On the surface, Rabbi Akiva’s life is an inspiring tale of human achievement. He rose up from his humble beginning as a simple, unknown shepherd, the son of converts1, to become one of the most influential and beloved figures in Jewish History. But a deeper look at Rabbi Akiva’s story reveals an awesome message of endurance and hope, of willpower, and the nature and process of real change.
Softening a Heart of Stone
The big turning point in Rabbi Akiva’s life came as he was passing by a well. There he noticed a rock with a hole carved into it:
Once [Rabbi Akiva] came to the well and asked, “Who hewed this stone?” They said to him, “The water that consistently falls on it every day.” [Furthermore,] they said to him, “Akiva, have you not read, ‘Stones that water eroded?” Immediately R. Akiva judged a kal va-homer (an a fortiori argument) regarding himself: “If soft distorts hard, words of Torah, which are hard like iron, can, all the more so, hew into my heart which is flesh and blood.” Immediately he returned to learn Torah.2
From that day on, with encouragement of his wife Rochel3, Rabbi Akiva went to learn Torah, and he chose to start from the very beginning:
He went with his son directly to a children’s study hall. [Rabbi Akiva] said to [the teacher], “Rebbe, teach me Torah!” Rabbi Akiva took hold of one end of the tablet, and his son took hold of the other end. The teacher wrote down alef and bet for him, and he learned them; alef to tav, and he learned them; the book of Leviticus, and he learned it. He went on studying until he learned the whole Torah.4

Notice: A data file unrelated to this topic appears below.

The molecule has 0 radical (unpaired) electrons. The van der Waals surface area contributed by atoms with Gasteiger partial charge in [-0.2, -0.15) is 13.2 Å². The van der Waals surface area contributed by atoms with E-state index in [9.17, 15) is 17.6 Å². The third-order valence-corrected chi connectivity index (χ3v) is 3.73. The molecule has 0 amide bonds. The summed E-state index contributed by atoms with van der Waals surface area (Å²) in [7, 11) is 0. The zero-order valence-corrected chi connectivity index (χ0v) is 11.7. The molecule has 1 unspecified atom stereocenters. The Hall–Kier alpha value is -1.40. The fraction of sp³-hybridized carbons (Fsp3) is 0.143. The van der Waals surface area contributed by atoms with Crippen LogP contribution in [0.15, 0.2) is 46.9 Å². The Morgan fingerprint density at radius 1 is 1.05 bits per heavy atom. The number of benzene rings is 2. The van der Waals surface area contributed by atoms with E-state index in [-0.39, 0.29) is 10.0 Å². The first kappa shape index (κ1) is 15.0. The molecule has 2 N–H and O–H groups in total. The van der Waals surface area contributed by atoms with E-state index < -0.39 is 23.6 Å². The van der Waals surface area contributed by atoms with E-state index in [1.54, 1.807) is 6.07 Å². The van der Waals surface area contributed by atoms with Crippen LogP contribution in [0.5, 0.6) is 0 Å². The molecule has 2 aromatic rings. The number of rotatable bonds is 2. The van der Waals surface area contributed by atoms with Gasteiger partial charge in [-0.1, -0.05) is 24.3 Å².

Then he went and sat before Rabbi Eliezer and Rabbi Joshua. “My masters,” he said, “reveal the reasoning (literally “flavor”) of Mishnah to me.” When they told him one halachah, he went off to sit by himself and think about it . This alef, he wondered, what was it written for? That bet – what was it written for? This teaching – what was it uttered for? He kept coming back, kept inquiring of Rabbi Eliezer and Rabbi Joshua, until he reduced his teachers to silence.5
Rabbi Akiva never gave up. He probed and pondered, and he asked questions persistently without embarrassment. The rest, as they say, is history. Rabbi Akiva eventually became the most prominent sage of his time. He was one of the greatest scholars of the Mishna, the foremost Kabbalist, and made vast contributions to Halacha. Even when he lost all but five of his 24,000 students to a plague, leaving the world desolate of Torah, he picked himself back up and started over again. This time, however, he focused his attention on the small, illustrious group of five students that included Judah bar Ilai, Rabbi Meir, Rabbi Eleazar ben Shammua, Jose ben Halafta and Rabbi Shimon bar Yochai. This group was eventually able to restore the Torah to its full glory.6
Returning Again; the Real Greatness of Rabbi Akiva
All of this alone would be enough of a testament to Rabbi Akiva’s greatness, but there is more to the story.
Though Rabbi Akiva referred to himself as an “am ha’aretz,” an unlearned person7, several sources suggest that at least at some point during his youth he was fluent in the written Torah and kept mitzvot.8 Coming from the perspective that Rabbi Akiva already had a background in Torah, it sheds new light on his experience at the well. He wasn’t someone who knew absolutely nothing and now wanted to make a change mid-way through his life- that would have been impressive enough by itself. Instead, he was someone did know, someone who had once learned, yet for some reason had decided to leave the path of Torah and mitzvot. His heart later became hardened, and perhaps he had despaired that he would never be able to return, that true change was at that point out of his grasp.